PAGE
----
Erica Christoffer is a multimedia journalist and contributing editor with REALTOR® Magazine. Connect with her via email: email@example.com.
5 Steps to an Organized Home Office
With the help of a professional organizer, Coldwell Banker sales associate Bridget Gricus organized her home office in five easy steps. Here's how you can, too.
July 1, 2012
As more REALTORS® go mobile or work from home, many find they need a well-thought-out home office to boost their productivity, eliminate distractions, and stay organized.
Coldwell Banker sales associate Bridget Gricus of Evergreen Park, Ill., hired professional organizer Colleen Klimczak to help create a clutter-free, professional space where she could focus on her job.
Klimczak has modeled her organizing method after Julie Morgenstern’s SPACE system. SPACE is an acronym that stands for sort, purge, assign a home, containerize, and equalize.
“These steps really are effective and have a nice follow-through,” says Gricus.
For REALTORS® seeking a system to rid their home office of clutter and distraction, here is how SPACE can be put to use:
1. Sort: Begin your home office organization by sorting your items into categories such as supplies, electronics, contacts’ information and business cards, clients’ information, financial statements, forms, personal treasures, etc. From there, sort the categories into level of importance, timeliness and date, purpose, how and when it’s used, and so on.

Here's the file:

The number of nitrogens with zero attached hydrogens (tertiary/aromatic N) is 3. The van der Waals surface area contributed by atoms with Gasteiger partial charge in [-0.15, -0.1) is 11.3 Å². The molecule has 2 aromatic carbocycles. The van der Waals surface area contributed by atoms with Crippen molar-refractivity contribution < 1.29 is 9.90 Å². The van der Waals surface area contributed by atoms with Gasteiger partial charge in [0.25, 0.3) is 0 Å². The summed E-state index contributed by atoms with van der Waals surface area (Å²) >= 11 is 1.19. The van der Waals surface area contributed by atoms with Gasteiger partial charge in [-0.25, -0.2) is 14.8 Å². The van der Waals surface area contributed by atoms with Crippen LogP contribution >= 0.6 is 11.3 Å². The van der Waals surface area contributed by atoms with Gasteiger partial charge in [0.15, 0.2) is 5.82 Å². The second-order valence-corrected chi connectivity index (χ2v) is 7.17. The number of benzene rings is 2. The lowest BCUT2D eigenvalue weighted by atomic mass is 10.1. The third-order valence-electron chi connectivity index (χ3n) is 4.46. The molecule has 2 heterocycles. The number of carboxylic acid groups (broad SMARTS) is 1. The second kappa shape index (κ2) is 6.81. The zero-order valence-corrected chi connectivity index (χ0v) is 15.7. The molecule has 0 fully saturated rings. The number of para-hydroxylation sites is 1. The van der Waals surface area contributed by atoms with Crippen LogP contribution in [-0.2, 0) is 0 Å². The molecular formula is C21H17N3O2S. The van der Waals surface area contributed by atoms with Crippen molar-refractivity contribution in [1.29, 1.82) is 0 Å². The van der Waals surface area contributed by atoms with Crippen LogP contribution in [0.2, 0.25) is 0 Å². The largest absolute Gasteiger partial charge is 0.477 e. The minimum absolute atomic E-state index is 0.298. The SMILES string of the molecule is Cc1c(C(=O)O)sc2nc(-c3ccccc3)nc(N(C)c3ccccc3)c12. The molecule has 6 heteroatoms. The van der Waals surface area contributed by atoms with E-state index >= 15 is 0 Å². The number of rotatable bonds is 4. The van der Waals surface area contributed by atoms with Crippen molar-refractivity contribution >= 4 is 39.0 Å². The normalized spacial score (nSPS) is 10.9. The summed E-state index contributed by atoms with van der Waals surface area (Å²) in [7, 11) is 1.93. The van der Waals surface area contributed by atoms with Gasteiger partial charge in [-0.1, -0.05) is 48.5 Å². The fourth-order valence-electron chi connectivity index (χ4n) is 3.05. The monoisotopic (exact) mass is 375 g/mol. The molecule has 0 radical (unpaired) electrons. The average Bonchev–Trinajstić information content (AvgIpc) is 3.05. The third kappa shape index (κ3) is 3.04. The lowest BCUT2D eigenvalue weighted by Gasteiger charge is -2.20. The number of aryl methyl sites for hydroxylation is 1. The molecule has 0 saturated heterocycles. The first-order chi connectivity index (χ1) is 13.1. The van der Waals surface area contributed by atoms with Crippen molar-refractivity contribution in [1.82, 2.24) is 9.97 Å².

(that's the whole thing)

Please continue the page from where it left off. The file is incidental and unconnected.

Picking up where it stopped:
2. Purge: Just as you’ve sorted home office items you want to keep, sort what you want to get rid of into categories of garbage, shred, recycle, or donate. “You can’t be overly sentimental, because this is a workspace,” Klimczak says. Her advice is to ask yourself, “Do you need it? Do you love it? Do you use it?” If you can’t answer yes to one of those three questions, then the item must go.
3. Assign a home: Drawers, closets, file cabinets, folders, shelf space, boxes, etc. are “homes” for your office items. When it comes to the most common type of office item – documents – it can be helpful to divide them into current “open” files (or “to-do” work) and past “closed” files. Klimczak recommends keeping your most important or “open” files most accessible. Some people find it helpful to create “to-do” folders by month, week, or day.
4. Containerize: It’s important to be able to find your items once you’ve put them away, and labeling can help with that. Klimczak brings a label maker, a box of hanging folders, a small set of tools, storage boxes, Sharpies, and garbage bags to all her appointments.
5. Equalize: Another word for maintenance, equalize is the system you establish to keep your home office in order. Klimczak suggests adding an action item on your to-do list, whether it’s in your calendar or on your phone, as a reminder to take 10 minutes for a pared-down version of SPACE. Utilize the homes you’ve assigned and containers you’ve created, while updating files and disposing of clutter.
If you are setting up a home office for the first time, it’s critical to establish the workspace in a location of your home where business can be conducted without interruptions.
“Create a space and allow that space to become yours,” says Gricus, who is a fan of professional organizers. “Having a support system is nice, especially if it’s not a personal friend who can get you organized and do a follow-up call once a month — it will keep you on your toes.”